NEW YORK (May. 7)
In the sixth of seven daily excerpts from the soon-to-be-released “RN: The Memoirs of Richard Nixon,” in Friday’s New York Times, the former President discussed some of the Middle East crises of his presidency and his responses.
When a full-scale crisis erupted in Jordan in September, 1970, when terrorists attacked the Hussein regime, Nixon told National Security Advisor Henry A. Kissinger to tell Ambassador Yitzhak Robin–after Syrian tanks crossed into Jordan–that the U.S. would support fully Israeli air strikes on Syrian forces in Jordan if this became necessary to avoid a Jordanian defeat.
“I decided to put 20,000 American troops on the alert and moved additional naval forces into the Mediterranean,” Nixon wrote. “In the end, Jordan under Hussein’s courageous leadership saved itself. Rabin ascribed Hussein’s victory to the tough American position, the Israeli threat, and the superb fighting by Hussein’s troops.”
THE YOM KIPPUR WAR
Discussing the Yom Kippur War, Nixon wrote:
“On Saturday, Oct. 6, 1973, we received a cable from Ken Keating, our ambassador in Tel Aviv, reporting that (Premier) Golda Meir had just told him that Syria and Egypt were in a final count-down for war. The news of the imminent attack on Israel took us completely by surprise. As recently as the day before, the C.I.A. had reported that war in the Middle East was unlikely.
“I was disappointed by our own intelligence shortcomings, and I was stunned by the failure of Israeli intelligence. They were among the best in the world, and they, too, had been caught off guard….
“In the last few hours before the fighting actually began, Kissinger contacted the Israelis, the Egyptians and the Soviets to see if war could be prevented. But it was too late. At 8 o’clock that morning, the Syrians attacked Israel from the north and the Egyptians attacked from the south.”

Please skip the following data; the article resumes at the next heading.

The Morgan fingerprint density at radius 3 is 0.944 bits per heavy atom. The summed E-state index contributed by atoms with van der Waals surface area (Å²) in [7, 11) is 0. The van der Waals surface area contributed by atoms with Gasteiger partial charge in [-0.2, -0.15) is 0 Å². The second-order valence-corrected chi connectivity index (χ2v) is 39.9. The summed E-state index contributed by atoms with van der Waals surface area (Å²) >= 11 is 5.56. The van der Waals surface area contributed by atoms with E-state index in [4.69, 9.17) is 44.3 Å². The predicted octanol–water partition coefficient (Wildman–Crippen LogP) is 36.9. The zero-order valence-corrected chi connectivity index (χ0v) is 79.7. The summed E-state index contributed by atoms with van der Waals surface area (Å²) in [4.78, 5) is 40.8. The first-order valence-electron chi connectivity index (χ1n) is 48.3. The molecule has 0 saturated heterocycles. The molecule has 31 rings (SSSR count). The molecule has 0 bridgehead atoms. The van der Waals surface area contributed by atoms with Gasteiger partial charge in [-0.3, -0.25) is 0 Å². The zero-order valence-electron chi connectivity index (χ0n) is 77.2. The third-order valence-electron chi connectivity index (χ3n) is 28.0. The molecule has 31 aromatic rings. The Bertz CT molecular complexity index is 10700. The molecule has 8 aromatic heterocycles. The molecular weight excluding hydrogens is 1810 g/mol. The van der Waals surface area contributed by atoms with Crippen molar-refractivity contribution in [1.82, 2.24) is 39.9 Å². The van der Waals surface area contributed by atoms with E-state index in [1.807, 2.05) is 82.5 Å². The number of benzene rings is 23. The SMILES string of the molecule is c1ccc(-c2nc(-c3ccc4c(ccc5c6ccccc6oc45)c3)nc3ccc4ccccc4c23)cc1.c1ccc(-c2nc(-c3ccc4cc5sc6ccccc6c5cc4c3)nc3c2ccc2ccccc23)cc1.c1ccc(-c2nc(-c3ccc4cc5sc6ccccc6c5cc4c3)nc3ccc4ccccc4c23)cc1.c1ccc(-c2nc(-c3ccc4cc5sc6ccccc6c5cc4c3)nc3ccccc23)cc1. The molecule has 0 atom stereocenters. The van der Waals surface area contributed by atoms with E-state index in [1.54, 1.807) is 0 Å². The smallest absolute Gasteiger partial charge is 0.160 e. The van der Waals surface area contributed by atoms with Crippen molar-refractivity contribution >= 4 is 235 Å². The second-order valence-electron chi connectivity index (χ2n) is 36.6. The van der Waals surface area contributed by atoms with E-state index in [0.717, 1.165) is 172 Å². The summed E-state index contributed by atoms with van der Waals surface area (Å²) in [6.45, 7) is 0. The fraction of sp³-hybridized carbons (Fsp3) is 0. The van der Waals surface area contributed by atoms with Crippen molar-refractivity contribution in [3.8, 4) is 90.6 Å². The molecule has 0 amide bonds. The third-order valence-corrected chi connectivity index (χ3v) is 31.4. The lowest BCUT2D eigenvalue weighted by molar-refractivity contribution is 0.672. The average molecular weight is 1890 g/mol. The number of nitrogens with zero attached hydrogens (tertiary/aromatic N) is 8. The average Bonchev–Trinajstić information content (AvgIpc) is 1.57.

Nixon also reported that the Israelis were over-confident and initially suffered a huge loss of 1000 men and a third of their tanks by the third day of fighting. Nixon wrote he ordered immediate military supplies flown to Israel and by Oct. 16, the U.S. was airlifting 1000 tons a day of supplies to Israel.
BREZHNEV AND MRS. MEIR
He wrote that acrimonious exchanges took place between him and Soviet Communist Party Secretary Leonid Brezhnev and that seven soviet airborne divisions had been put on alert. The U.S. response was to put American forces throughout the world on conventional and nuclear alert.
Nixon wrote that he did not consider Soviet obstreperousness as an example of a failure of detente but as an illustration of detente’s limitations. He said Mrs. Meir visited Washington at the beginning of November and told Nixon: “There were days and hours when we needed a friend and you came right in. You don’t know what your airlift means to us.”
Nixon said he urged on Mrs. Meir a policy of “sensible restraint,” telling her that “the problem that Israel must now consider is whether the policy you are following can succeed. Lacking a settlement, the only policy is constantly being prepared for war. But that really is no policy at all.” Nixon then described Kissinger’s “enormous stamina, his incisive intellect” and his “great personal charm” in his successful negotiations to arrange a separation of forces in the Sinai.